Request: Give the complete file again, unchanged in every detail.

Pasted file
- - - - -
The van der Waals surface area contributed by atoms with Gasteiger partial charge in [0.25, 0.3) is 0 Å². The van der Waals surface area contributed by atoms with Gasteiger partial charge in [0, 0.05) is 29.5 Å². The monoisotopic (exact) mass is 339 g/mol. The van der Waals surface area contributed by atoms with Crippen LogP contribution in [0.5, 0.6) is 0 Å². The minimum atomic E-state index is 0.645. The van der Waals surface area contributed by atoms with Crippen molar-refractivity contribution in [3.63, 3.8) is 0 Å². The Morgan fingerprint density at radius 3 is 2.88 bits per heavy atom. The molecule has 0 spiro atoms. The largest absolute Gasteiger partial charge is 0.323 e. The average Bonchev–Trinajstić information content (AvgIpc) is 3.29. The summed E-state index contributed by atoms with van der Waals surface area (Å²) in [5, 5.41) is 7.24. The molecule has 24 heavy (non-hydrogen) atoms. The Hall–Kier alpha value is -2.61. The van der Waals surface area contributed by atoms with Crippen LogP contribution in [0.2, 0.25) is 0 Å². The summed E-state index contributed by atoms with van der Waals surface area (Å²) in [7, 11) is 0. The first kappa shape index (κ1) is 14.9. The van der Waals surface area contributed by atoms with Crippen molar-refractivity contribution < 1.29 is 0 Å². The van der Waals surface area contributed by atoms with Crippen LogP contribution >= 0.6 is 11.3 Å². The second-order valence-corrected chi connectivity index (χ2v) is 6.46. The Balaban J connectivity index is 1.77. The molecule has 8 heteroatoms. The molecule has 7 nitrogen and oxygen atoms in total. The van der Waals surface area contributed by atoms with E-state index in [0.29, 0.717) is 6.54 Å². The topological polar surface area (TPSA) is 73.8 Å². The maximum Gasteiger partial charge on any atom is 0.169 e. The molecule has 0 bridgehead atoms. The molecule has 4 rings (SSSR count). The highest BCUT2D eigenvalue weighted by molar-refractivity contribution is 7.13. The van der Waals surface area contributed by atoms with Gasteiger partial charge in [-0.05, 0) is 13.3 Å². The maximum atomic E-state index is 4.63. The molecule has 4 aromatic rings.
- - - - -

The van der Waals surface area contributed by atoms with Gasteiger partial charge in [0.25, 0.3) is 0 Å². The van der Waals surface area contributed by atoms with Gasteiger partial charge in [0, 0.05) is 29.5 Å². The monoisotopic (exact) mass is 339 g/mol. The van der Waals surface area contributed by atoms with Crippen LogP contribution in [0.5, 0.6) is 0 Å². The minimum atomic E-state index is 0.645. The van der Waals surface area contributed by atoms with Crippen molar-refractivity contribution in [3.63, 3.8) is 0 Å². The Morgan fingerprint density at radius 3 is 2.88 bits per heavy atom. The molecule has 0 spiro atoms. The largest absolute Gasteiger partial charge is 0.323 e. The average Bonchev–Trinajstić information content (AvgIpc) is 3.29. The summed E-state index contributed by atoms with van der Waals surface area (Å²) in [5, 5.41) is 7.24. The molecule has 24 heavy (non-hydrogen) atoms. The Hall–Kier alpha value is -2.61. The van der Waals surface area contributed by atoms with Crippen LogP contribution in [0.2, 0.25) is 0 Å². The summed E-state index contributed by atoms with van der Waals surface area (Å²) in [7, 11) is 0. The first kappa shape index (κ1) is 14.9. The van der Waals surface area contributed by atoms with Crippen molar-refractivity contribution < 1.29 is 0 Å². The van der Waals surface area contributed by atoms with Crippen LogP contribution >= 0.6 is 11.3 Å². The second-order valence-corrected chi connectivity index (χ2v) is 6.46. The Balaban J connectivity index is 1.77. The molecule has 8 heteroatoms. The molecule has 7 nitrogen and oxygen atoms in total. The van der Waals surface area contributed by atoms with E-state index in [0.29, 0.717) is 6.54 Å². The topological polar surface area (TPSA) is 73.8 Å². The maximum Gasteiger partial charge on any atom is 0.169 e. The molecule has 0 bridgehead atoms. The molecule has 4 rings (SSSR count). The highest BCUT2D eigenvalue weighted by molar-refractivity contribution is 7.13. The van der Waals surface area contributed by atoms with Gasteiger partial charge in [-0.05, 0) is 13.3 Å². The maximum atomic E-state index is 4.63. The molecule has 4 aromatic rings.